Peter saw through this little tough act of her’s. He could see a girl because that was what she was despite the grace and elegance she somehow managed to effuse, that was scared of what awaited her outside these walls. She was scared of finally fulfilling that tasks she’d been born and taught her whole life how to be ready for.

So he smiled, and her guard didn’t go down but he saw her shoulders relax a little. “You can tell me in your own time. If you need anything to further your work, I can look into my collection.”

Before she could hide it Lydia looked interested. Peter didn’t need to scent her to know that all her suspicion had temporarily been misplaced by curiosity. “What if I don’t become your Companion.”

Peter shrugged, didn’t matter to him, she was one of four. He had yet to meet the other three. But Lydia was obviously a bright woman, capable of being a good ally at some point. He could help her now, endear her to him, and whether she ended up his Companion or not, he’d get a new contact.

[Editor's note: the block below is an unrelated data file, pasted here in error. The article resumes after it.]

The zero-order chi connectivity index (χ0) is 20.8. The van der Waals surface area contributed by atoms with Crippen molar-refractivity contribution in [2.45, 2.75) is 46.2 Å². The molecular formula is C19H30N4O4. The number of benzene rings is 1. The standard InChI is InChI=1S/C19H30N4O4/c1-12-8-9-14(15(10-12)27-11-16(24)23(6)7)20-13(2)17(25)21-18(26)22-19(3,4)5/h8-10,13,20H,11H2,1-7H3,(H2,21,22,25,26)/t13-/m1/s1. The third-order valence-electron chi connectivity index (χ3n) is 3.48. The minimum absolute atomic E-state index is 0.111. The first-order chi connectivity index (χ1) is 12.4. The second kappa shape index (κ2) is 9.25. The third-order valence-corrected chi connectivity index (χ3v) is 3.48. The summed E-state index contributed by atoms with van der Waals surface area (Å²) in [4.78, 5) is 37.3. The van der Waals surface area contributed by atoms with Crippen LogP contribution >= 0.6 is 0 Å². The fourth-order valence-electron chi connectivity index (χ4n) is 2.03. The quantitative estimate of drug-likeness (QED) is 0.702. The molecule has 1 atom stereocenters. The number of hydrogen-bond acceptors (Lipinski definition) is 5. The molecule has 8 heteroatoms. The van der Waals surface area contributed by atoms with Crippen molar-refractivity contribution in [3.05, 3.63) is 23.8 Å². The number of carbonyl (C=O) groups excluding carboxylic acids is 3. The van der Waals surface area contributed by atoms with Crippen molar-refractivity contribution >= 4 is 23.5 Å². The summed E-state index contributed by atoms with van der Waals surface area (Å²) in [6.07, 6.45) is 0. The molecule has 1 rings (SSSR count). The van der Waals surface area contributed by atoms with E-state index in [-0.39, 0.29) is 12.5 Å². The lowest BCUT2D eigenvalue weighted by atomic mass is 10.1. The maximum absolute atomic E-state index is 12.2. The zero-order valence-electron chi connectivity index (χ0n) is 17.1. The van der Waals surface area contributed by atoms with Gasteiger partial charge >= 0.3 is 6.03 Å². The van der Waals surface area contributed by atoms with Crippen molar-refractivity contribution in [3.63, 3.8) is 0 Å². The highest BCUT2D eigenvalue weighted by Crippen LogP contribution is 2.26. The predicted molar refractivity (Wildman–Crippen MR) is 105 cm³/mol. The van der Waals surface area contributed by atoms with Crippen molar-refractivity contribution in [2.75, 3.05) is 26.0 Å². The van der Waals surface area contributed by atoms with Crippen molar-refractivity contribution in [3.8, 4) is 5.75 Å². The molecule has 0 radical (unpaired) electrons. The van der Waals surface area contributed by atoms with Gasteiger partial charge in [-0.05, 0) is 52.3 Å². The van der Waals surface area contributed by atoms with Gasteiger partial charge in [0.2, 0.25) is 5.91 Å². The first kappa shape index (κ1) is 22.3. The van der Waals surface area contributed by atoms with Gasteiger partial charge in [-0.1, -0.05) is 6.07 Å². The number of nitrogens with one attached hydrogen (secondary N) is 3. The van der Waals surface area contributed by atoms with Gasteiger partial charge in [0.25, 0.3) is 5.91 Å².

“I don’t see what that has to me getting you these books. Your research sounds interesting.” Peter smiled, less charm this time. He softened his eyes and she looked conflicted.

Deaton arrived before she could give an answer. As she stood to leave they locked eyes again. Peter offered her a wave, “I hope we get to speak again, Lydia.”

After she’d left the room, Peter locked eyes with Deaton, “I want her.”

After the meeting, Peter expected to be sent home. He’d met a dozen Companions, a record he bets. He’s all out of the social stamina needed to be polite to people. He’s already decided he wants Lydia, meeting any more Companions feels like a waste of time.